Kotek on Fagan’s Moonlighting: “I Don’t Have Outside Employment. I Only Have One Job.”

Kotek said it would be “premature” for her to say whether she thinks Fagan should resign.

Gov. Tina Kotek on the campaign trail. (Blake Benard)

In a Saturday afternoon press conference in Southeast Portland, Gov. Tina Kotek answered a litany of questions about Secretary of State Shemia Fagan’s outside consulting contract with the founders of the embattled cannabis dispensary chain La Mota.

“I don’t have outside employment. I only have one job,” Kotek said. “So I can’t speak to what anyone else does.”

When asked if she thinks Fagan should resign over the moonlighting contract, Kotek said it would be premature for her to take a stance.

Kotek says she spoke with Fagan on Friday. “I let her know that I was concerned by the news reports. Anytime confidence in government is undermined, I’m concerned.”

As secretary of state, Fagan is not only the state’s top elections official, she also directs the auditors who inspect state agencies, and the Corporation Division, which registers businesses.

WW first reported on Thursday that Fagan entered into a contract with Veriede Holding LLC, an affiliate company of the La Mota dispensary chain, in February. Fagan recused herself from a long-running audit of the Oregon Liquor and Cannabis Commission, the agency that regulates La Mota, in order to take the contract.

Records show, however, that Fagan recused herself one week after the audit was substantially finished—and had asked as early as January 2021 that audit staff speak with Rosa Cazares, one of La Mota’s two owners, to help inform the scope of the audit. La Mota, Cazares and Aaron Mitchell, La Mota co-owner and partner of Cazares, face more than $7 million federal and state liens for unpaid taxes. Even as they were failing to pay their taxes, the couple contributed more than $200,000 to Democratic politicians, including Fagan and Kotek.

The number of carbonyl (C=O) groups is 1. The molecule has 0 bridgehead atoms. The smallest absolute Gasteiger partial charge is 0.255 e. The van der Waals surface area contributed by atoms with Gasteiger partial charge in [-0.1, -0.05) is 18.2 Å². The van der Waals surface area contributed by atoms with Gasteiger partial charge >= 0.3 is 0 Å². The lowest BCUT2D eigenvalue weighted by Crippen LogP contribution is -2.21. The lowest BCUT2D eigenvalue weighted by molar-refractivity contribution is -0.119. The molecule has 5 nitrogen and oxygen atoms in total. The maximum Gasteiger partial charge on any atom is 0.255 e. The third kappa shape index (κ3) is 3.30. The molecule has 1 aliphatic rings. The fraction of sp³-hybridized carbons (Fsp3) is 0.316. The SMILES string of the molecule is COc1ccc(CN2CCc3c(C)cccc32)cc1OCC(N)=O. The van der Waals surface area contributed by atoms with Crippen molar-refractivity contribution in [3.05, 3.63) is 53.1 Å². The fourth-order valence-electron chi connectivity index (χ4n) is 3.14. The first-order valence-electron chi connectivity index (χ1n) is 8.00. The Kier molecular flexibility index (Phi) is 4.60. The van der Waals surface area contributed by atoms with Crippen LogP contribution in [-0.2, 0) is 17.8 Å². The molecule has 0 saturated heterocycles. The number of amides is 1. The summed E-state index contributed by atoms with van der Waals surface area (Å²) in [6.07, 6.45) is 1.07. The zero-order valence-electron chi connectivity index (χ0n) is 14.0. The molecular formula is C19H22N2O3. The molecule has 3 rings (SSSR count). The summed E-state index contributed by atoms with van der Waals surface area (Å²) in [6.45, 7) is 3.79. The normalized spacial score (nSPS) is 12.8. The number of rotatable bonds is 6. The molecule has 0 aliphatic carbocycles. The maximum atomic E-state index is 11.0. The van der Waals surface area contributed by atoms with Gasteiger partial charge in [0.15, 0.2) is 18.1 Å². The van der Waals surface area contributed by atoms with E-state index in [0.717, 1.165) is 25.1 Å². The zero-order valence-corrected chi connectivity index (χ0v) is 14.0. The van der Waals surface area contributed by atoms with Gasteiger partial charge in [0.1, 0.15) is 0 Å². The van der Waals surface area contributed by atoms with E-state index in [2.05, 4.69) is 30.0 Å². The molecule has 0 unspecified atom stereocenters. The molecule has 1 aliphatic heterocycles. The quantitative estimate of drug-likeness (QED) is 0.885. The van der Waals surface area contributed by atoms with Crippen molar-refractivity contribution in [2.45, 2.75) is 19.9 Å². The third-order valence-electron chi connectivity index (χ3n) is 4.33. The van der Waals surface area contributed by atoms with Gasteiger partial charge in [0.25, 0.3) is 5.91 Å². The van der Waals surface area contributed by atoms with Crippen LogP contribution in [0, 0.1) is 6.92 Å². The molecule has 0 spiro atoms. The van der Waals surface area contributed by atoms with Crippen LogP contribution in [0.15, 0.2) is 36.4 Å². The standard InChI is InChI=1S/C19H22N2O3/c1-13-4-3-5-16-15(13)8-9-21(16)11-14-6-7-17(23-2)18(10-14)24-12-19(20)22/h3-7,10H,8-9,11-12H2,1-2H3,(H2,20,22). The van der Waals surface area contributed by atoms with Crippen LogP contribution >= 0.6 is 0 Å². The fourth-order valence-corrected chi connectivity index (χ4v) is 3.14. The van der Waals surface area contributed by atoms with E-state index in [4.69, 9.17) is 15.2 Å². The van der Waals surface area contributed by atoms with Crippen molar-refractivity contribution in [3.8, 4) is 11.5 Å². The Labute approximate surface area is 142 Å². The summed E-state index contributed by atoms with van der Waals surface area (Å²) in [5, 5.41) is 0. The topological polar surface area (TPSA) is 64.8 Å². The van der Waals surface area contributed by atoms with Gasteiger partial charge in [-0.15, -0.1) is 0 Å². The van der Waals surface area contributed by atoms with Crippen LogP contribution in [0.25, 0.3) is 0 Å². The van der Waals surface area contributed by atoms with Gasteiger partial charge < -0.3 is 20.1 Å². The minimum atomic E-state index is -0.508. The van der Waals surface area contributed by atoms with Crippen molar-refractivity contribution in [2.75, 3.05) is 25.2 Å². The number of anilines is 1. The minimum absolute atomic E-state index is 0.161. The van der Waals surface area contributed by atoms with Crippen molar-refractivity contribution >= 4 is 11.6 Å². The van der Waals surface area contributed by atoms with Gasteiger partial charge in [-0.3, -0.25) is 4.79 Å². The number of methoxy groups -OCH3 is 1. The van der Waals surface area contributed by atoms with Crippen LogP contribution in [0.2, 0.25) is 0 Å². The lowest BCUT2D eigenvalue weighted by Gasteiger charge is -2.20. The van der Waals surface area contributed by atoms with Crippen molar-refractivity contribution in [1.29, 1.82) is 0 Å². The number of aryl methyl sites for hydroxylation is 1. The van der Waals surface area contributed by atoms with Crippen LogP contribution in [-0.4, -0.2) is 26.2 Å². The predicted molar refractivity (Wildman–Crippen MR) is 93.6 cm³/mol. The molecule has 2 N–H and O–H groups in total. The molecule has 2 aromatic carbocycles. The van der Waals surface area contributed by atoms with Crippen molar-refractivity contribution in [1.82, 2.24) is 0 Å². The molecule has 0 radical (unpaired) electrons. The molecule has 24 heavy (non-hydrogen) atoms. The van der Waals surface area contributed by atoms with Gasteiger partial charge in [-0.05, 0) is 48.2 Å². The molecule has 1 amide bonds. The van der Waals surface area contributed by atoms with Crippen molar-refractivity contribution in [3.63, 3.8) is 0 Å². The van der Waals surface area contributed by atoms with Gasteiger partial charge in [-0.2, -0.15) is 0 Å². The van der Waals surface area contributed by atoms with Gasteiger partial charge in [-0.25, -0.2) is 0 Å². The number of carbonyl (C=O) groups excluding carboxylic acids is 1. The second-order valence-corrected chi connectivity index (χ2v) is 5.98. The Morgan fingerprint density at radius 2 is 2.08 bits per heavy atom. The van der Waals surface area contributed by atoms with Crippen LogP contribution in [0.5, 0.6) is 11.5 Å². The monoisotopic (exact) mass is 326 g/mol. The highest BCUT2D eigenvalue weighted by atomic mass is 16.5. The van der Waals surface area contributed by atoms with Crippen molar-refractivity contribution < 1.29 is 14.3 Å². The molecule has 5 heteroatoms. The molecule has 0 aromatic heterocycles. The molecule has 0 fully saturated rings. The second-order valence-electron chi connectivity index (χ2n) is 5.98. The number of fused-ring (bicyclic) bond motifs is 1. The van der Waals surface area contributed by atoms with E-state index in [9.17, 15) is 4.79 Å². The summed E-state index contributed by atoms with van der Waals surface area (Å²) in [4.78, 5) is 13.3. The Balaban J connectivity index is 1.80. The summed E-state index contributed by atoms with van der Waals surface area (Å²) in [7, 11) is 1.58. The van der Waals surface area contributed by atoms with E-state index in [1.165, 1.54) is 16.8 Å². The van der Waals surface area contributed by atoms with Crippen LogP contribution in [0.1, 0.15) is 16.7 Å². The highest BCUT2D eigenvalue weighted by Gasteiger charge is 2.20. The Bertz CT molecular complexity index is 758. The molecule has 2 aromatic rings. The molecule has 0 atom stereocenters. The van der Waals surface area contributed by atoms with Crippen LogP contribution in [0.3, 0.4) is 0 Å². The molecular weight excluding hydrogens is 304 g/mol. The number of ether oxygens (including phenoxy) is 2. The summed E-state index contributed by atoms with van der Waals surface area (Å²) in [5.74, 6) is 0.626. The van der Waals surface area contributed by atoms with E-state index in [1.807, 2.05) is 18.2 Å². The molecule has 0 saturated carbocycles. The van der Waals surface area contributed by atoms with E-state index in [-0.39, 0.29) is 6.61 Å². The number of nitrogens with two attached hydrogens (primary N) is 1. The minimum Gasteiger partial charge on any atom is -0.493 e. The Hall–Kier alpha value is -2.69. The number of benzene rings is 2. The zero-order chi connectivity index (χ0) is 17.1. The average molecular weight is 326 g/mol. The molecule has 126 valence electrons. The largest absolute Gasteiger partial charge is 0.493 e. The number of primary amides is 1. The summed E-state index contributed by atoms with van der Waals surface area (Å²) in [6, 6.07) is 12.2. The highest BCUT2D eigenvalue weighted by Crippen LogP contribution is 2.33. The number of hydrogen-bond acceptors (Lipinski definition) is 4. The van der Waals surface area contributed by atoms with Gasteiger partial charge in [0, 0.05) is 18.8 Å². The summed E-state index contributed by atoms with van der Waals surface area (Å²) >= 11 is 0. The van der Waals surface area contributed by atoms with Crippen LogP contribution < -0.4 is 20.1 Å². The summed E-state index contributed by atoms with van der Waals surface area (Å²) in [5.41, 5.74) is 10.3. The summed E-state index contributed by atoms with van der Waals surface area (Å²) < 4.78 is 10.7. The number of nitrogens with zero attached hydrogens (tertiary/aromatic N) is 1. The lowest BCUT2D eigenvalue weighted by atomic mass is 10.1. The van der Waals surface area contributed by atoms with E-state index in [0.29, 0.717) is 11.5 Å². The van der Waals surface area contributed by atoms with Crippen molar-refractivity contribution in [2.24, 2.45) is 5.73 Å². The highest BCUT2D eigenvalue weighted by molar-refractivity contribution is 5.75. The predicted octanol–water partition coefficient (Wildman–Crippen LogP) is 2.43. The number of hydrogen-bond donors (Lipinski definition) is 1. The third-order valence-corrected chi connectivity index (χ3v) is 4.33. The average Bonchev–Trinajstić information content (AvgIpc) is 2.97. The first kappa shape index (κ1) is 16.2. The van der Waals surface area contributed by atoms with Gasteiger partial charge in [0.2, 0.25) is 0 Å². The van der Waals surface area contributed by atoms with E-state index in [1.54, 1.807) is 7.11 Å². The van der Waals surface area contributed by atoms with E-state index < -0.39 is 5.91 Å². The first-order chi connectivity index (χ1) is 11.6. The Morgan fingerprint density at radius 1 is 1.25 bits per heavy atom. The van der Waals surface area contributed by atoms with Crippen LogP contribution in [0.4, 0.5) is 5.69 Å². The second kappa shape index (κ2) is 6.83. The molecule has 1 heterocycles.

When asked Saturday afternoon whether Fagan should make the contract she has with Veriede public—Fagan has declined to do so—Kotek took no position.

“That is certainly her decision to make,” Kotek said, who added that she did not ask Fagan for a copy of the contract or any other details of her consulting work.

Kotek also did not answer questions about whether a secretary of state should be allowed to recuse herself from an audit—one of the primary and functions of the job—in order to take outside employment.

“For me, it’s always about transparency and the perception of good ethical conduct,” Kotek said. “In terms of the recusal, that was a tool she took advantage of, from the advice of the [Oregon Government] Ethics Commission, per my understanding. At the end of the day, it’s always safest to have a strong firewall between the work that’s in your office and what you do personally.”

On Friday, Kotek told WW she would give $75,000 to the Oregon Food Bank—slightly more than La Mota’s founders, Mitchell and Cazares, gave to her gubernatorial campaign. She said she gave the contributions back this week—instead of a month ago, when WW first asked if she would during the reporting on La Mota—because “I just want this thing to be clear that, there’s nothing to see here. I’m transparent.”

Kotek says she has not spoken with Cazares or Mitchell since WW’s March 29 cover story detailing the company’s issues.

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